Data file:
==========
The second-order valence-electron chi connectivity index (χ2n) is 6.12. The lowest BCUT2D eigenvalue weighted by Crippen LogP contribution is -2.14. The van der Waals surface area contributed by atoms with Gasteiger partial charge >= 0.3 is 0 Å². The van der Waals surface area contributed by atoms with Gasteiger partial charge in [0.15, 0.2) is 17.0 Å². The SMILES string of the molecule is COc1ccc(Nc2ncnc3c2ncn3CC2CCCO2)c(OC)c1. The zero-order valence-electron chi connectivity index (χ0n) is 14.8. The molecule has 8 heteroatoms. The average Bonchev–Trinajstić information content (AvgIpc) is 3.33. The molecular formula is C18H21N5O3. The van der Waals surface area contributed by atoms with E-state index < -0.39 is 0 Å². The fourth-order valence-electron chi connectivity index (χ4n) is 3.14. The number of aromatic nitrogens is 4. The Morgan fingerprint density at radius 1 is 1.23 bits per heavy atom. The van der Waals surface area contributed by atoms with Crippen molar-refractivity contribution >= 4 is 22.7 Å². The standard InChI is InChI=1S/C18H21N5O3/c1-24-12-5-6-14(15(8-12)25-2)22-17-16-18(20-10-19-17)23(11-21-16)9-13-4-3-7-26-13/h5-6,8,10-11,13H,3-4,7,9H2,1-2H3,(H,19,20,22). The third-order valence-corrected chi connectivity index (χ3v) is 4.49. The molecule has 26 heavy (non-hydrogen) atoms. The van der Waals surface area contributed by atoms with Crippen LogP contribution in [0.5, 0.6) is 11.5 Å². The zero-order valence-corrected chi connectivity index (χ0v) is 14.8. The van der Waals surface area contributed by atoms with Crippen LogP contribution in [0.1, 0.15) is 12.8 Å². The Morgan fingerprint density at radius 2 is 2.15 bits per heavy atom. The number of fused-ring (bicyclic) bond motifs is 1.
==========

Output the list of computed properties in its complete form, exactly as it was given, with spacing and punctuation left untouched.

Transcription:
The second-order valence-electron chi connectivity index (χ2n) is 6.12. The lowest BCUT2D eigenvalue weighted by Crippen LogP contribution is -2.14. The van der Waals surface area contributed by atoms with Gasteiger partial charge >= 0.3 is 0 Å². The van der Waals surface area contributed by atoms with Gasteiger partial charge in [0.15, 0.2) is 17.0 Å². The SMILES string of the molecule is COc1ccc(Nc2ncnc3c2ncn3CC2CCCO2)c(OC)c1. The zero-order valence-electron chi connectivity index (χ0n) is 14.8. The molecule has 8 heteroatoms. The average Bonchev–Trinajstić information content (AvgIpc) is 3.33. The molecular formula is C18H21N5O3. The van der Waals surface area contributed by atoms with E-state index < -0.39 is 0 Å². The fourth-order valence-electron chi connectivity index (χ4n) is 3.14. The number of aromatic nitrogens is 4. The Morgan fingerprint density at radius 1 is 1.23 bits per heavy atom. The van der Waals surface area contributed by atoms with Crippen molar-refractivity contribution >= 4 is 22.7 Å². The standard InChI is InChI=1S/C18H21N5O3/c1-24-12-5-6-14(15(8-12)25-2)22-17-16-18(20-10-19-17)23(11-21-16)9-13-4-3-7-26-13/h5-6,8,10-11,13H,3-4,7,9H2,1-2H3,(H,19,20,22). The third-order valence-corrected chi connectivity index (χ3v) is 4.49. The molecule has 26 heavy (non-hydrogen) atoms. The van der Waals surface area contributed by atoms with Crippen LogP contribution in [0.5, 0.6) is 11.5 Å². The zero-order valence-corrected chi connectivity index (χ0v) is 14.8. The van der Waals surface area contributed by atoms with Crippen LogP contribution in [0.1, 0.15) is 12.8 Å². The Morgan fingerprint density at radius 2 is 2.15 bits per heavy atom. The number of fused-ring (bicyclic) bond motifs is 1.